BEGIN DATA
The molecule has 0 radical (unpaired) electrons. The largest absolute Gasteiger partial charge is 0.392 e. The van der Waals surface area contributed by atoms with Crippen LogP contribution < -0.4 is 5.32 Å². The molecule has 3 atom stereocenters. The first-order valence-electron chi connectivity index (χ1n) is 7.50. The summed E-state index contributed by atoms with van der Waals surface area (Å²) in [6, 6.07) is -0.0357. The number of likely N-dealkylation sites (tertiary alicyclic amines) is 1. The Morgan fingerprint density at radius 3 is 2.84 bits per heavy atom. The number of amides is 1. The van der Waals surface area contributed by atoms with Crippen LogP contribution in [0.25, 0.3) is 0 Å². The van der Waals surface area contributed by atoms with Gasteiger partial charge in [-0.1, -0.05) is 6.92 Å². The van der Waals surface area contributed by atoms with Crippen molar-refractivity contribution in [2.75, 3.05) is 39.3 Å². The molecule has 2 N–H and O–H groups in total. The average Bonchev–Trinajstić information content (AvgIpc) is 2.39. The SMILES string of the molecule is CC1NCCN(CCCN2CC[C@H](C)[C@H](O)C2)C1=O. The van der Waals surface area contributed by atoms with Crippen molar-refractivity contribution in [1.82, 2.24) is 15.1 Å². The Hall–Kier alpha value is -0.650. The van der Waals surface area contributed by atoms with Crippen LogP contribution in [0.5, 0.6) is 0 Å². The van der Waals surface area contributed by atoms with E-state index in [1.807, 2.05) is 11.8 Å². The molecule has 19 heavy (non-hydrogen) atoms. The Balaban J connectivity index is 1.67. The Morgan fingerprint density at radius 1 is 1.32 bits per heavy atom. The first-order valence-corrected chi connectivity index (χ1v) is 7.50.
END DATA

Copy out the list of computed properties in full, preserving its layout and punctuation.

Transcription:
The molecule has 0 radical (unpaired) electrons. The largest absolute Gasteiger partial charge is 0.392 e. The van der Waals surface area contributed by atoms with Crippen LogP contribution < -0.4 is 5.32 Å². The molecule has 3 atom stereocenters. The first-order valence-electron chi connectivity index (χ1n) is 7.50. The summed E-state index contributed by atoms with van der Waals surface area (Å²) in [6, 6.07) is -0.0357. The number of likely N-dealkylation sites (tertiary alicyclic amines) is 1. The Morgan fingerprint density at radius 3 is 2.84 bits per heavy atom. The number of amides is 1. The van der Waals surface area contributed by atoms with Crippen LogP contribution in [0.25, 0.3) is 0 Å². The van der Waals surface area contributed by atoms with Gasteiger partial charge in [-0.1, -0.05) is 6.92 Å². The van der Waals surface area contributed by atoms with Crippen molar-refractivity contribution in [2.75, 3.05) is 39.3 Å². The molecule has 2 N–H and O–H groups in total. The average Bonchev–Trinajstić information content (AvgIpc) is 2.39. The SMILES string of the molecule is CC1NCCN(CCCN2CC[C@H](C)[C@H](O)C2)C1=O. The van der Waals surface area contributed by atoms with Crippen molar-refractivity contribution in [1.82, 2.24) is 15.1 Å². The Hall–Kier alpha value is -0.650. The van der Waals surface area contributed by atoms with Crippen LogP contribution in [0.5, 0.6) is 0 Å². The van der Waals surface area contributed by atoms with E-state index in [1.807, 2.05) is 11.8 Å². The molecule has 19 heavy (non-hydrogen) atoms. The Balaban J connectivity index is 1.67. The Morgan fingerprint density at radius 1 is 1.32 bits per heavy atom. The first-order valence-corrected chi connectivity index (χ1v) is 7.50.